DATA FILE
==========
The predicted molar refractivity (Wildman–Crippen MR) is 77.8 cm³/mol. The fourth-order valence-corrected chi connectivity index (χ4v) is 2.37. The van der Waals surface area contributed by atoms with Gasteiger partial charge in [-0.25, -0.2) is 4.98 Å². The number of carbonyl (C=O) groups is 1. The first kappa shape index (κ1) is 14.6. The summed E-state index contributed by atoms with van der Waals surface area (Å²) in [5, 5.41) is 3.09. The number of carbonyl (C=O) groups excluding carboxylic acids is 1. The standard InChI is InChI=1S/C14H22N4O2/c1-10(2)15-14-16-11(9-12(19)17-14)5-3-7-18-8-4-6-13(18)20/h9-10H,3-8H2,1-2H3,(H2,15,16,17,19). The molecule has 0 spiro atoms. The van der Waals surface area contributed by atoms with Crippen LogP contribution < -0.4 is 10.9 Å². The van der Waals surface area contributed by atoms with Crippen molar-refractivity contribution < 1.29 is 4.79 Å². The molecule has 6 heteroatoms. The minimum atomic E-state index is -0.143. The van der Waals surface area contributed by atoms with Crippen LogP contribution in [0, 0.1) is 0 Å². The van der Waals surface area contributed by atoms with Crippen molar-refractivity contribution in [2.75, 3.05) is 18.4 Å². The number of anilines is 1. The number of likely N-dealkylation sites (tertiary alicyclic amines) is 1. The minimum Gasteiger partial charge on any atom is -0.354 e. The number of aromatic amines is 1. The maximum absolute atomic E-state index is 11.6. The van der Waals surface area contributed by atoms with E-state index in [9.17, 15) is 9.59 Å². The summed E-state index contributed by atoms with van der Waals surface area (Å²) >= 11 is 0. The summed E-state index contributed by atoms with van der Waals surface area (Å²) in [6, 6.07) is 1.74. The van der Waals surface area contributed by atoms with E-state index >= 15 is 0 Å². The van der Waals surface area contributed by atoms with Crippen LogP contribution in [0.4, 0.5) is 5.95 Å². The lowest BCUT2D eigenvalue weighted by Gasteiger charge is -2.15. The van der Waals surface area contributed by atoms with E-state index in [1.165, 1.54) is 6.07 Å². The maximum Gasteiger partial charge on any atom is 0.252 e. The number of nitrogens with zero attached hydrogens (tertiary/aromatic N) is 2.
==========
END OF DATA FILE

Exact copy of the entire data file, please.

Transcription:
The predicted molar refractivity (Wildman–Crippen MR) is 77.8 cm³/mol. The fourth-order valence-corrected chi connectivity index (χ4v) is 2.37. The van der Waals surface area contributed by atoms with Gasteiger partial charge in [-0.25, -0.2) is 4.98 Å². The number of carbonyl (C=O) groups is 1. The first kappa shape index (κ1) is 14.6. The summed E-state index contributed by atoms with van der Waals surface area (Å²) in [5, 5.41) is 3.09. The number of carbonyl (C=O) groups excluding carboxylic acids is 1. The standard InChI is InChI=1S/C14H22N4O2/c1-10(2)15-14-16-11(9-12(19)17-14)5-3-7-18-8-4-6-13(18)20/h9-10H,3-8H2,1-2H3,(H2,15,16,17,19). The molecule has 0 spiro atoms. The van der Waals surface area contributed by atoms with Crippen LogP contribution < -0.4 is 10.9 Å². The van der Waals surface area contributed by atoms with Crippen molar-refractivity contribution < 1.29 is 4.79 Å². The molecule has 6 heteroatoms. The minimum atomic E-state index is -0.143. The van der Waals surface area contributed by atoms with Crippen LogP contribution in [0, 0.1) is 0 Å². The van der Waals surface area contributed by atoms with Crippen molar-refractivity contribution in [2.75, 3.05) is 18.4 Å². The number of anilines is 1. The number of likely N-dealkylation sites (tertiary alicyclic amines) is 1. The minimum Gasteiger partial charge on any atom is -0.354 e. The number of aromatic amines is 1. The maximum absolute atomic E-state index is 11.6. The van der Waals surface area contributed by atoms with E-state index in [9.17, 15) is 9.59 Å². The summed E-state index contributed by atoms with van der Waals surface area (Å²) >= 11 is 0. The summed E-state index contributed by atoms with van der Waals surface area (Å²) in [6, 6.07) is 1.74. The van der Waals surface area contributed by atoms with E-state index >= 15 is 0 Å². The van der Waals surface area contributed by atoms with Crippen LogP contribution in [0.4, 0.5) is 5.95 Å². The lowest BCUT2D eigenvalue weighted by Gasteiger charge is -2.15. The van der Waals surface area contributed by atoms with E-state index in [1.165, 1.54) is 6.07 Å². The maximum Gasteiger partial charge on any atom is 0.252 e. The number of nitrogens with zero attached hydrogens (tertiary/aromatic N) is 2.